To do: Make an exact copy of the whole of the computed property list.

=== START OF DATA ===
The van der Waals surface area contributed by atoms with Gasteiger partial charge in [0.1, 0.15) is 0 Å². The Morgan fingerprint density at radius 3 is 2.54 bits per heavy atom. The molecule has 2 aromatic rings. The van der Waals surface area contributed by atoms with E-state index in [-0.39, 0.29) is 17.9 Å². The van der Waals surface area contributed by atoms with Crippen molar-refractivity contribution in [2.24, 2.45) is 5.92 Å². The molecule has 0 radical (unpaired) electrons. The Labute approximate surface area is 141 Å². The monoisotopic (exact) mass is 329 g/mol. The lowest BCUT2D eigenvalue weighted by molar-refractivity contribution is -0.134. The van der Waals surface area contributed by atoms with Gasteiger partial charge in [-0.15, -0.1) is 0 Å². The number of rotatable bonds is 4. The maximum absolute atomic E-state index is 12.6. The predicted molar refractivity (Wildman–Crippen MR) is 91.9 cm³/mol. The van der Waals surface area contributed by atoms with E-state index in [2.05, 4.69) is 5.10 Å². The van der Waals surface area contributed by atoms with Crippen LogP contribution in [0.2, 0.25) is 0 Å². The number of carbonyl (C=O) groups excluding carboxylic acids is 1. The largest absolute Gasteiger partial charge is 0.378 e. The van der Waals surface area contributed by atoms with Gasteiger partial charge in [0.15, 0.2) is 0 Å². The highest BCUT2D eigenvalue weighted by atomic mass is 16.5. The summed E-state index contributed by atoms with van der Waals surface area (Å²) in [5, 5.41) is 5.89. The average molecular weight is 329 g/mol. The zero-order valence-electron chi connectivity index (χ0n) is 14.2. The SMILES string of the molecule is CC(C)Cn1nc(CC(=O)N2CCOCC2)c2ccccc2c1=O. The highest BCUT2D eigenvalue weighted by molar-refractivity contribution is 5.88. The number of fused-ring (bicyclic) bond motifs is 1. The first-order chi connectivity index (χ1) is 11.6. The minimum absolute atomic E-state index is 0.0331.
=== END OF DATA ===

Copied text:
The van der Waals surface area contributed by atoms with Gasteiger partial charge in [0.1, 0.15) is 0 Å². The Morgan fingerprint density at radius 3 is 2.54 bits per heavy atom. The molecule has 2 aromatic rings. The van der Waals surface area contributed by atoms with E-state index in [-0.39, 0.29) is 17.9 Å². The van der Waals surface area contributed by atoms with Crippen molar-refractivity contribution in [2.24, 2.45) is 5.92 Å². The molecule has 0 radical (unpaired) electrons. The Labute approximate surface area is 141 Å². The monoisotopic (exact) mass is 329 g/mol. The lowest BCUT2D eigenvalue weighted by molar-refractivity contribution is -0.134. The van der Waals surface area contributed by atoms with Gasteiger partial charge in [-0.15, -0.1) is 0 Å². The number of rotatable bonds is 4. The maximum absolute atomic E-state index is 12.6. The predicted molar refractivity (Wildman–Crippen MR) is 91.9 cm³/mol. The van der Waals surface area contributed by atoms with E-state index in [2.05, 4.69) is 5.10 Å². The van der Waals surface area contributed by atoms with Crippen LogP contribution in [0.2, 0.25) is 0 Å². The number of carbonyl (C=O) groups excluding carboxylic acids is 1. The largest absolute Gasteiger partial charge is 0.378 e. The van der Waals surface area contributed by atoms with Gasteiger partial charge in [0.15, 0.2) is 0 Å². The highest BCUT2D eigenvalue weighted by atomic mass is 16.5. The summed E-state index contributed by atoms with van der Waals surface area (Å²) in [5, 5.41) is 5.89. The average molecular weight is 329 g/mol. The zero-order valence-electron chi connectivity index (χ0n) is 14.2. The SMILES string of the molecule is CC(C)Cn1nc(CC(=O)N2CCOCC2)c2ccccc2c1=O. The highest BCUT2D eigenvalue weighted by molar-refractivity contribution is 5.88. The number of fused-ring (bicyclic) bond motifs is 1. The first-order chi connectivity index (χ1) is 11.6. The minimum absolute atomic E-state index is 0.0331.